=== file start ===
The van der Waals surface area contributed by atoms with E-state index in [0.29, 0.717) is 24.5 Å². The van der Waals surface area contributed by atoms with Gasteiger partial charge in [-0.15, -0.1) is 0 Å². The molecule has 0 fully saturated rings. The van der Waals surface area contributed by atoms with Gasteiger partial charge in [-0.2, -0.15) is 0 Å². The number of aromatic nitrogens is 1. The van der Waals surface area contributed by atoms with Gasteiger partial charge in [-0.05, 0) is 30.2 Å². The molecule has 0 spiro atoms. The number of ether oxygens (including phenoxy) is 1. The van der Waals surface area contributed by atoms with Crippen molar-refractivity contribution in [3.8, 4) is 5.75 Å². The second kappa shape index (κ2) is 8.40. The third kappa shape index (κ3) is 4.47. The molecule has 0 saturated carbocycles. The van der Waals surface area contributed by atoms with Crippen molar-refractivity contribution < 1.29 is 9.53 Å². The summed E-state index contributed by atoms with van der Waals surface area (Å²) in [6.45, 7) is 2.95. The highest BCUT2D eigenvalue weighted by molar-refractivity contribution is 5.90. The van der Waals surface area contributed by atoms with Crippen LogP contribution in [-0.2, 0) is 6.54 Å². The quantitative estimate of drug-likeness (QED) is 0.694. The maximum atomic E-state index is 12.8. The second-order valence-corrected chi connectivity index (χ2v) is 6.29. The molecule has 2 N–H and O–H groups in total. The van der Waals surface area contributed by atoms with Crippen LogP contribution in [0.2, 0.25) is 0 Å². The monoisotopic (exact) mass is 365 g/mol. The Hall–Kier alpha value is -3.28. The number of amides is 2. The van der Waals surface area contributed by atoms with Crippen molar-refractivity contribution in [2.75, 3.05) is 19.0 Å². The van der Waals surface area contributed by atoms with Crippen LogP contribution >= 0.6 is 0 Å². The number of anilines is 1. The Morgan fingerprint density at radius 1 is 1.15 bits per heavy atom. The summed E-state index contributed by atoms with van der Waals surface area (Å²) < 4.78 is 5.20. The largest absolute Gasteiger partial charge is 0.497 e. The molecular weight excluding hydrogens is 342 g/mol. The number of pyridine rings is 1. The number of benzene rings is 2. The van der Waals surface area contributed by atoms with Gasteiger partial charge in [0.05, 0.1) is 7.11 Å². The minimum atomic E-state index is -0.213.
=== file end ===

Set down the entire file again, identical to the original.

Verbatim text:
The van der Waals surface area contributed by atoms with E-state index in [0.29, 0.717) is 24.5 Å². The van der Waals surface area contributed by atoms with Gasteiger partial charge in [-0.15, -0.1) is 0 Å². The molecule has 0 fully saturated rings. The van der Waals surface area contributed by atoms with Gasteiger partial charge in [-0.2, -0.15) is 0 Å². The number of aromatic nitrogens is 1. The van der Waals surface area contributed by atoms with Gasteiger partial charge in [-0.05, 0) is 30.2 Å². The molecule has 0 spiro atoms. The number of ether oxygens (including phenoxy) is 1. The van der Waals surface area contributed by atoms with Crippen molar-refractivity contribution in [3.8, 4) is 5.75 Å². The second kappa shape index (κ2) is 8.40. The third kappa shape index (κ3) is 4.47. The molecule has 0 saturated carbocycles. The van der Waals surface area contributed by atoms with Crippen molar-refractivity contribution < 1.29 is 9.53 Å². The summed E-state index contributed by atoms with van der Waals surface area (Å²) in [6.45, 7) is 2.95. The highest BCUT2D eigenvalue weighted by molar-refractivity contribution is 5.90. The van der Waals surface area contributed by atoms with Crippen LogP contribution in [-0.2, 0) is 6.54 Å². The quantitative estimate of drug-likeness (QED) is 0.694. The maximum atomic E-state index is 12.8. The second-order valence-corrected chi connectivity index (χ2v) is 6.29. The molecule has 2 N–H and O–H groups in total. The van der Waals surface area contributed by atoms with Crippen LogP contribution in [0.2, 0.25) is 0 Å². The monoisotopic (exact) mass is 365 g/mol. The Hall–Kier alpha value is -3.28. The number of amides is 2. The van der Waals surface area contributed by atoms with Crippen molar-refractivity contribution in [2.75, 3.05) is 19.0 Å². The van der Waals surface area contributed by atoms with Crippen LogP contribution >= 0.6 is 0 Å². The number of anilines is 1. The Morgan fingerprint density at radius 1 is 1.15 bits per heavy atom. The summed E-state index contributed by atoms with van der Waals surface area (Å²) < 4.78 is 5.20. The largest absolute Gasteiger partial charge is 0.497 e. The molecular weight excluding hydrogens is 342 g/mol. The number of pyridine rings is 1. The number of benzene rings is 2. The van der Waals surface area contributed by atoms with Gasteiger partial charge in [0.05, 0.1) is 7.11 Å². The minimum atomic E-state index is -0.213.